Energy has two basic forms, work and heat. Work is energy that is used to perform a mechanical task, which for dynamics, can be broken down into two different forms, Potential & Kinetic Energy. Heat on the other hand is energy that is lost do to inefficiency in a system. In a system there will always be energy that is converted into heat, due to the laws of Thermodynamics ^{[1]}.

**Potential Energy**

One form of work is potential energy or stored energy which can later be converted to motion. For example, what if you had a rigid body suspended in the air? If you were to remove the support holding that box, it would fall. Falling is a form of motion. This means that the product of the weight of the rigid body and the height it is off the ground will equal the total potential energy of the rigid body.

**(Eq 1)** $U_W=-WΔy$

$W$ = Weight

$Δy$ = objects height

$U_W$ = Potential energy of hanging mass

Now what if you stretch, compress, or torqued a spring? Once you released the spring it will want to return to its original state of rest. However, the spring will need energy to return to its original state of rest. The stored energy in the spring is potential energy. Now to calculate the total stored energy in a spring you will need to first determine the spring constant and than determine how much the spring has deflected.

**(Eq 2)** $U_s=\frac{1}{2}kΔs^2$

$k$ = spring constant

$Δs$ = spring deflection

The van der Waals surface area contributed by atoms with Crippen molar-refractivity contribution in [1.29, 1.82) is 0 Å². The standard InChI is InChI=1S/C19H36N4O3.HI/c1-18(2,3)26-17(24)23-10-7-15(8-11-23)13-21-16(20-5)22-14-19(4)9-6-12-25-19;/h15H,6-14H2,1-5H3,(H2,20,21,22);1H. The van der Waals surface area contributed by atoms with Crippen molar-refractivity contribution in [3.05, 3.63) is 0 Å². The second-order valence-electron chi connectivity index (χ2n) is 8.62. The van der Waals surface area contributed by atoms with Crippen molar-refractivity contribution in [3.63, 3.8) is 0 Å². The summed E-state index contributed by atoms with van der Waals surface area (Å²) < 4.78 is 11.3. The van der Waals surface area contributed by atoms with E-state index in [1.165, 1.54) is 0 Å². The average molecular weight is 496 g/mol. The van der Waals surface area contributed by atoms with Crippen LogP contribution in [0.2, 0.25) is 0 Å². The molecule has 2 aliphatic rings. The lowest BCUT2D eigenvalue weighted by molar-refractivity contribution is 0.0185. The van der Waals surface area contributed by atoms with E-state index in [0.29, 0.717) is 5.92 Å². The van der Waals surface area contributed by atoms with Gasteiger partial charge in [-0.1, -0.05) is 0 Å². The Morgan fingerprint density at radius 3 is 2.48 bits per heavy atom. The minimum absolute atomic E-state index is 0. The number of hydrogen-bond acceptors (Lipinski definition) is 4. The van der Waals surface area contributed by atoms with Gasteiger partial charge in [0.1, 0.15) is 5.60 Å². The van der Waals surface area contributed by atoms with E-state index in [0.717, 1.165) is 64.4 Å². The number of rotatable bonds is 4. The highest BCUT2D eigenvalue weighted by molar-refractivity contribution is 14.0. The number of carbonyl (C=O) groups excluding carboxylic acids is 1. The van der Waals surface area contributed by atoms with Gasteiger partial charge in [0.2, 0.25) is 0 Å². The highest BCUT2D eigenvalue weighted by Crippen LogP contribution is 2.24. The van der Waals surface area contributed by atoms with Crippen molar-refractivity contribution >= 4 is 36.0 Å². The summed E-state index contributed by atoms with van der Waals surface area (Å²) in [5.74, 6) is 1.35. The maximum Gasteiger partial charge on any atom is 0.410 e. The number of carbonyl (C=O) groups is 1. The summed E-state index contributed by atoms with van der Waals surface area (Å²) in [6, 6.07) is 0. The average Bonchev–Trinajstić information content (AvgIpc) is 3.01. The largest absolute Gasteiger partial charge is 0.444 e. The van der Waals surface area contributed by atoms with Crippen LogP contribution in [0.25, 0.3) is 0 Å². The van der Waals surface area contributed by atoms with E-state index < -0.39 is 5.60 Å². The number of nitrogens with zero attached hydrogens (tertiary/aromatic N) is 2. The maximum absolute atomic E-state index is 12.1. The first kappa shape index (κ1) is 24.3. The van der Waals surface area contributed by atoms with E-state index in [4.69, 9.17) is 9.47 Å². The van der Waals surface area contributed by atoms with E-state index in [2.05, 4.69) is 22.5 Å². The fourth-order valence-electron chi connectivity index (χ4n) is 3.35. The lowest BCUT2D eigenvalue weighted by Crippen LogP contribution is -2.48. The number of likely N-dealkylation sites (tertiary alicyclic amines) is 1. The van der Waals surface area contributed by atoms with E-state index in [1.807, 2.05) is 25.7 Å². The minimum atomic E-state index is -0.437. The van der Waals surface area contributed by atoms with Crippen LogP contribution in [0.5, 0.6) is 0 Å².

$U_s$ = Potential energy of a spring

**Kinetic Energy**

Kinetic energy on the other hand represents the energy of motion. When a particle or a rigid body is moving at a certain velocity it will have certain amount of kinetic energy that is dependent on the mass and velocity of the particle or rigid body. In order to stop that particle or rigid body the kinetic energy will have to go to zero. When the kinetic energy goes to zero it will either be stored as potential energy or dissipate into heat.

**(Eq 3) ** $T=\frac{1}{2}mv^2$

$m$ = mass

$v$ = velocity

Equation 3 represents a rigid body or particle that has translational velocity. However, in addition to translation motion, a rigid body can also rotate around an axis, which a particle cannot. To find the to kinetic energy of angular velocity you would need to use the equation below.

**(Eq 4)** $T=\frac{1}{2}Iϖ^2$

$I$ = Mass Moment of Inertia ^{[2]}

$ϖ$ = angular velocity